The other thing is that these new kinds of 21st century military constructs sometimes tend to spiral out of control and evolve into actions that escalate result in occupation and regime change. Remember Iraq?   Calls for regime change in Libya and the strident denials are simply hypocritical since this kind of military action always results in regime change. But there must be denials, at least in public, because no European or American government wants to anger their domestic populations or face a severe political backlash at home if they are seen to be actively conspiring to topple a legitimate government no matter how dictatorial or despotic.

Further, no matter the innocent sounding construction of a humanitarian war and its stated intention to protect the innocent, philosophically, wars and morality do not mix. There is no moral justification for war, intervention or military action. The end result is always the same -- murder legitimized by the state or a cover organization in this case the United Nations.   Wars are not fought on the basis of the desire to do good. So the potential for these "limited" or "short" wars or military interventions to spiral out of control is ever present. A no-fly zone is a very limited military engagement and equally sustained limited bombardment will not result in a balance of military and political forces or changes on the ground.

In Iraq's case Saddam Hussein remained in power for 12 years after the no-fly zone was sanctioned by the United Nations and enforced by the United States. It did very little to deter him from murdering thousands before he was toppled by an imperial war of aggression launched by western powers led by America. Today, with regime change in place and a supine puppet government that is pro-America (as if it had a choice) Iraq is a monumental mess that these well-meaning humanitarian interventionists are getting ready to abandon and left to its own devices and uncertain destiny.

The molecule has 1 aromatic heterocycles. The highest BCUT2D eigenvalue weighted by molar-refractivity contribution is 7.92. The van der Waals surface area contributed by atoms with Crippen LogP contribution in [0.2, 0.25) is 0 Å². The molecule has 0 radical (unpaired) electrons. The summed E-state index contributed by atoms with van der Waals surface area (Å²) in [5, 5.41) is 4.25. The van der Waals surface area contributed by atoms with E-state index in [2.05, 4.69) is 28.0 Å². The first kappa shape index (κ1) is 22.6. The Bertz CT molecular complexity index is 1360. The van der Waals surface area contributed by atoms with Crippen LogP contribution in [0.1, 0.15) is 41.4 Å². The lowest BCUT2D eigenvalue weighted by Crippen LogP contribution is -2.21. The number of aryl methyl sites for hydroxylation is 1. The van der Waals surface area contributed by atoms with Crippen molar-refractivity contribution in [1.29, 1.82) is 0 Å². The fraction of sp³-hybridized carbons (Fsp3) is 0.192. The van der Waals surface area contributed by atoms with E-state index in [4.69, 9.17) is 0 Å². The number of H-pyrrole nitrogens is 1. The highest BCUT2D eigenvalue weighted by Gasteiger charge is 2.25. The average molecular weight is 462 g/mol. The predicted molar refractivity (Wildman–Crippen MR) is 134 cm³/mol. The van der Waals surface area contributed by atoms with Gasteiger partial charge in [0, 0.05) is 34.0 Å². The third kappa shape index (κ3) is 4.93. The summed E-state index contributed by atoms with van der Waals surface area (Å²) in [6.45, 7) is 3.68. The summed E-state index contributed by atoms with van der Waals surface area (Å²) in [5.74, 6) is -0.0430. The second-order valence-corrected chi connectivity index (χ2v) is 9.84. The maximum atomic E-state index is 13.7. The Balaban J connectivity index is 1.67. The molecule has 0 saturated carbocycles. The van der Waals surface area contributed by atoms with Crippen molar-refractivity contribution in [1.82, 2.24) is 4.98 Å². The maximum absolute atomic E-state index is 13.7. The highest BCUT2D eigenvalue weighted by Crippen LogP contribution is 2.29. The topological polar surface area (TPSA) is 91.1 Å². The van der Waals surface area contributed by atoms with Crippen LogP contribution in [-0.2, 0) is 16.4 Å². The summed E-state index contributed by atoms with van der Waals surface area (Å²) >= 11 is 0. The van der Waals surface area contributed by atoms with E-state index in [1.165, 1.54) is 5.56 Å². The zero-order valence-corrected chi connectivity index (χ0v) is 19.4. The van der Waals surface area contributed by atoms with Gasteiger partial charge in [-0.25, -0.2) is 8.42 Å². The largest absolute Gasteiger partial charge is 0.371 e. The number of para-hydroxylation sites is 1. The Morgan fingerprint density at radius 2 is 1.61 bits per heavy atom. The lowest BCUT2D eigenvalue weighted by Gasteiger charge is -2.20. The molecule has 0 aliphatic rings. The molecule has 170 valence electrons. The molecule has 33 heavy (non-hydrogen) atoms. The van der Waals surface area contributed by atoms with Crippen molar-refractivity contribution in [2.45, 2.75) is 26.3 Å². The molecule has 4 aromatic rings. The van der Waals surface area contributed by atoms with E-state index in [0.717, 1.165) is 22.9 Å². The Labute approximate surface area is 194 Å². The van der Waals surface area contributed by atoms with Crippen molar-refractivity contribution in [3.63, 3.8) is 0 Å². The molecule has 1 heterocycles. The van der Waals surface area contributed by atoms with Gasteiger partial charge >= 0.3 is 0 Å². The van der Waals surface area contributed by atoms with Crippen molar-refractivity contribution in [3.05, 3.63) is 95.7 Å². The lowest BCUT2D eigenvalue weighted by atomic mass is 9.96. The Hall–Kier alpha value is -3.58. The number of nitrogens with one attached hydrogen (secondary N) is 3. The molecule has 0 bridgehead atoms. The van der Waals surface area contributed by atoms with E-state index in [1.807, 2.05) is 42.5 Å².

Gadhafi is not stupid nor will be forget these lessons of history and record of imperial aggression. He is cornered and has nowhere to go. Britain has arrested his former foreign minister and there will be most certainly a bounty put on his head and charges of genocide by the International Criminal Court (ICC).   This reluctance by Gadhafi and company to stand down creates the conditions for a long and ultimately inconclusive war on the side of a minority faction that could end up into a protracted and bloody civil war. So the argument that this is a limited, fast military engagement in Libya is idiotic and simplistic.

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MICHAEL D. ROBERTS is a top Political Strategist and Business, Management and Communications Specialist in New York City's Black community. He is an experienced writer whose specialty is socio-political and economic analysis and local (more...)